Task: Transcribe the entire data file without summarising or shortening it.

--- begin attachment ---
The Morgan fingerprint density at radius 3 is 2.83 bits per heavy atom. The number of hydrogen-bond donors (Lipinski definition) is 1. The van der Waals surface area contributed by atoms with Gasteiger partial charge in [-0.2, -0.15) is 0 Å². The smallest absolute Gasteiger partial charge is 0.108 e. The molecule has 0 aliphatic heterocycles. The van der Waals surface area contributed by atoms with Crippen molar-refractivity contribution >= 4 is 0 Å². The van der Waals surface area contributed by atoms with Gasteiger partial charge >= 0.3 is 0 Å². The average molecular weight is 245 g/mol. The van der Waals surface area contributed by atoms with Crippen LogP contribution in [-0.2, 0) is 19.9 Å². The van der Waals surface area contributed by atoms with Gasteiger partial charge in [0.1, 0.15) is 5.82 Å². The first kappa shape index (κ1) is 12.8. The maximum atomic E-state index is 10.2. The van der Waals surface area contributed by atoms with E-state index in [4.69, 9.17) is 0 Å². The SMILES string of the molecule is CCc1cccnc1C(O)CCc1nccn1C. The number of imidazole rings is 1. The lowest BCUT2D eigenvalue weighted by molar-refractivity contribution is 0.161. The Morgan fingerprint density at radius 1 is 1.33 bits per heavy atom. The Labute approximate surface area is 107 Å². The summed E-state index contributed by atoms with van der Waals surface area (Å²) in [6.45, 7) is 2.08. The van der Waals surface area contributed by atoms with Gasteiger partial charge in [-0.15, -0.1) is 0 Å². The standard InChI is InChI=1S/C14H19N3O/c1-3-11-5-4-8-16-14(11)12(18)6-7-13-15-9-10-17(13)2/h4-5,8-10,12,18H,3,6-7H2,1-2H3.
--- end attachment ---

The Morgan fingerprint density at radius 3 is 2.83 bits per heavy atom. The number of hydrogen-bond donors (Lipinski definition) is 1. The van der Waals surface area contributed by atoms with Gasteiger partial charge in [-0.2, -0.15) is 0 Å². The smallest absolute Gasteiger partial charge is 0.108 e. The molecule has 0 aliphatic heterocycles. The van der Waals surface area contributed by atoms with Crippen molar-refractivity contribution >= 4 is 0 Å². The van der Waals surface area contributed by atoms with Gasteiger partial charge >= 0.3 is 0 Å². The average molecular weight is 245 g/mol. The van der Waals surface area contributed by atoms with Crippen LogP contribution in [-0.2, 0) is 19.9 Å². The van der Waals surface area contributed by atoms with Gasteiger partial charge in [0.1, 0.15) is 5.82 Å². The first kappa shape index (κ1) is 12.8. The maximum atomic E-state index is 10.2. The van der Waals surface area contributed by atoms with E-state index in [4.69, 9.17) is 0 Å². The SMILES string of the molecule is CCc1cccnc1C(O)CCc1nccn1C. The number of imidazole rings is 1. The lowest BCUT2D eigenvalue weighted by molar-refractivity contribution is 0.161. The Morgan fingerprint density at radius 1 is 1.33 bits per heavy atom. The Labute approximate surface area is 107 Å². The summed E-state index contributed by atoms with van der Waals surface area (Å²) in [6.45, 7) is 2.08. The van der Waals surface area contributed by atoms with Gasteiger partial charge in [-0.15, -0.1) is 0 Å². The standard InChI is InChI=1S/C14H19N3O/c1-3-11-5-4-8-16-14(11)12(18)6-7-13-15-9-10-17(13)2/h4-5,8-10,12,18H,3,6-7H2,1-2H3.